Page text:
Think about all the hazards that can appear on roads around the holiday season. Persons who crawl behind the wheel without a thought given to how much alcohol they consumed at a holiday party. Drivers on their phones asking if they need to pick anything up from the store or texting someone that they’re on their way. Travelers who have come halfway across the country and who make dangerous maneuvers because they don’t know where they’re going.
All of these hazards may be apparent at other times of the year, but the sheer number of dangerous incidents rises dramatically around this time of the year. Backing this assertion up is new research from the Center for Advanced Public Safety of the University of Alabama. By comparing crash rates around the trifecta of Christmas, New Year’s, and Thanksgiving, researchers were able to deduce that Christmas actually proved far more hazardous over the past decade. While the data was only compiled at the state level, there’s certainly a good chance that this speaks to trends apparent around the entire country.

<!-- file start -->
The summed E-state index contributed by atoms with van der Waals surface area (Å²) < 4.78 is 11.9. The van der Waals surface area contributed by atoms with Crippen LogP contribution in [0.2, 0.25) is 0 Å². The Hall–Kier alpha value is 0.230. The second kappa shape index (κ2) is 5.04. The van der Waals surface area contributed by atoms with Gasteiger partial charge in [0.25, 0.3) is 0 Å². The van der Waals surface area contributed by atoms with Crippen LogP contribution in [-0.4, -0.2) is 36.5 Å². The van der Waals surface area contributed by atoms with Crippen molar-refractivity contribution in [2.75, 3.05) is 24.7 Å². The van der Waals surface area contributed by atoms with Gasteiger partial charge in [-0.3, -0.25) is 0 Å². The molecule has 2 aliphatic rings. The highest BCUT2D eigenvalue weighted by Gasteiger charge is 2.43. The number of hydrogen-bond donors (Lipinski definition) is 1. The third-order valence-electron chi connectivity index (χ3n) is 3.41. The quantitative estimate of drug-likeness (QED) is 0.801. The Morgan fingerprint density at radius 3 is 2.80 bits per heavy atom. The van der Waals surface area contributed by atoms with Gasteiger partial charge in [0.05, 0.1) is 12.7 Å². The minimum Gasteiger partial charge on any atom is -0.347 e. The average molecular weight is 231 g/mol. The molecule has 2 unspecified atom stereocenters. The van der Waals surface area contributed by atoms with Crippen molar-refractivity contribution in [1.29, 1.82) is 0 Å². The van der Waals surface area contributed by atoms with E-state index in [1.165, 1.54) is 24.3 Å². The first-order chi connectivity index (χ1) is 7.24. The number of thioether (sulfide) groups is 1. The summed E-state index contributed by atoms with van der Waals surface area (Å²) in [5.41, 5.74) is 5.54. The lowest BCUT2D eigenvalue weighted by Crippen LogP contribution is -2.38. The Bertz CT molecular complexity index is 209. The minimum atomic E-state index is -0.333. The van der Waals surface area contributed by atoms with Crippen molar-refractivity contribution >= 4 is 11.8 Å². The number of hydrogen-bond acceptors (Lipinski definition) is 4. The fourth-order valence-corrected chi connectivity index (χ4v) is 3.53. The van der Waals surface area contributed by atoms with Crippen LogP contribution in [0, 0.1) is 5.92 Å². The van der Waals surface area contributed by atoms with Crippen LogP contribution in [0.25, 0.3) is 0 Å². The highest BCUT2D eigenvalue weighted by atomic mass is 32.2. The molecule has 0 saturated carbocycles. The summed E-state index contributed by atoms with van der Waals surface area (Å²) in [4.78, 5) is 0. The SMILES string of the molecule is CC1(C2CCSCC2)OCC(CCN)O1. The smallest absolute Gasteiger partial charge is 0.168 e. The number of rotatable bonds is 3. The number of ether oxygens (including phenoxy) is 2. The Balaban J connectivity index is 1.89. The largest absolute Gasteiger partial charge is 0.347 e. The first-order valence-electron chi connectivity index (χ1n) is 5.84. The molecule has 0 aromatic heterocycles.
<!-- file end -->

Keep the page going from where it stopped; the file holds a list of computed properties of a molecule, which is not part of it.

When analyzing Christmas, it was revealed that crash rates from December 21 until the day after the holiday were 18% higher than on Thanksgiving and 27% higher than the period leading up to the New Year. Last year, that meant just shy of 2,000 crashes in the Christmas timeframe, nearly 1,700 around Thanksgiving, and 1,552 in the lead-up to January 1. Fatality rates remained similar, but Christmas saw a greater level of property damage and crashes resulting in injuries.
Interestingly, the study revealed that the day of the week that the holidays fall on can impact the number of crashes one can expect from the holidays. This year, for instance, the end of last week and the beginning of this week are thought to be the most risky days, with the weekend perhaps being slightly safer.
The professor behind the study offers some insights into the ways that holiday travelers can protect themselves from becoming one of these statistics, and that starts with planning one’s travels as expertly as possible. When you head out early in the morning, the risk of being forced to share the road with numerous inattentive drivers will necessarily diminish because traffic won’t be as heavy. If you don’t have far to go, Christmas itself might be a great travel day because most long-distance travelers will already be at their destinations.
And of course, you should cut out all those habits we described above that can lead to their share of accidents on any day, not just during the Christmas season. Also be sure to buckle up so that any crashes that do occur have a much smaller chance of leaving you seriously or fatally injured.